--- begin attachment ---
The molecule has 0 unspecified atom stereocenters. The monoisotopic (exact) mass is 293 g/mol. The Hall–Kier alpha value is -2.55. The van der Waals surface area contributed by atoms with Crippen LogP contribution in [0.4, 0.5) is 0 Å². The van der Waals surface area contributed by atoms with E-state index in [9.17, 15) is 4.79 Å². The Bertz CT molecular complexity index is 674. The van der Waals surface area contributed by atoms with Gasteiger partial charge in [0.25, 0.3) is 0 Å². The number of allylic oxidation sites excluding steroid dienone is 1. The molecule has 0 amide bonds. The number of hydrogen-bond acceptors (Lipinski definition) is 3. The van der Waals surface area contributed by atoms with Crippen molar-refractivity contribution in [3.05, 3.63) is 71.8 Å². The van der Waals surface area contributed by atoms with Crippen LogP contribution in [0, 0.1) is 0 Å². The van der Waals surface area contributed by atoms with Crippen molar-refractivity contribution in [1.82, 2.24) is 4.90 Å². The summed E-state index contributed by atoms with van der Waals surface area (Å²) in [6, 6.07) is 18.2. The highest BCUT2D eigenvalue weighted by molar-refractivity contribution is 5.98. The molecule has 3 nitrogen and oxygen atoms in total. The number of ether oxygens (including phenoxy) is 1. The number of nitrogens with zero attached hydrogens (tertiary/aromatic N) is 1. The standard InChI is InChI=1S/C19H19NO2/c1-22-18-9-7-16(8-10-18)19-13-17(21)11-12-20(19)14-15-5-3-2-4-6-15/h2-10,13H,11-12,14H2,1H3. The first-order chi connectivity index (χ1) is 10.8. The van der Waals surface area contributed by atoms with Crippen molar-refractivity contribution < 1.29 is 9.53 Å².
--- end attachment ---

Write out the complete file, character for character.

The molecule has 0 unspecified atom stereocenters. The monoisotopic (exact) mass is 293 g/mol. The Hall–Kier alpha value is -2.55. The van der Waals surface area contributed by atoms with Crippen LogP contribution in [0.4, 0.5) is 0 Å². The van der Waals surface area contributed by atoms with E-state index in [9.17, 15) is 4.79 Å². The Bertz CT molecular complexity index is 674. The van der Waals surface area contributed by atoms with Gasteiger partial charge in [0.25, 0.3) is 0 Å². The number of allylic oxidation sites excluding steroid dienone is 1. The molecule has 0 amide bonds. The number of hydrogen-bond acceptors (Lipinski definition) is 3. The van der Waals surface area contributed by atoms with Crippen molar-refractivity contribution in [3.05, 3.63) is 71.8 Å². The van der Waals surface area contributed by atoms with Crippen LogP contribution in [0, 0.1) is 0 Å². The van der Waals surface area contributed by atoms with Crippen molar-refractivity contribution in [1.82, 2.24) is 4.90 Å². The summed E-state index contributed by atoms with van der Waals surface area (Å²) in [6, 6.07) is 18.2. The highest BCUT2D eigenvalue weighted by molar-refractivity contribution is 5.98. The molecule has 3 nitrogen and oxygen atoms in total. The number of ether oxygens (including phenoxy) is 1. The number of nitrogens with zero attached hydrogens (tertiary/aromatic N) is 1. The standard InChI is InChI=1S/C19H19NO2/c1-22-18-9-7-16(8-10-18)19-13-17(21)11-12-20(19)14-15-5-3-2-4-6-15/h2-10,13H,11-12,14H2,1H3. The first-order chi connectivity index (χ1) is 10.8. The van der Waals surface area contributed by atoms with Crippen molar-refractivity contribution < 1.29 is 9.53 Å².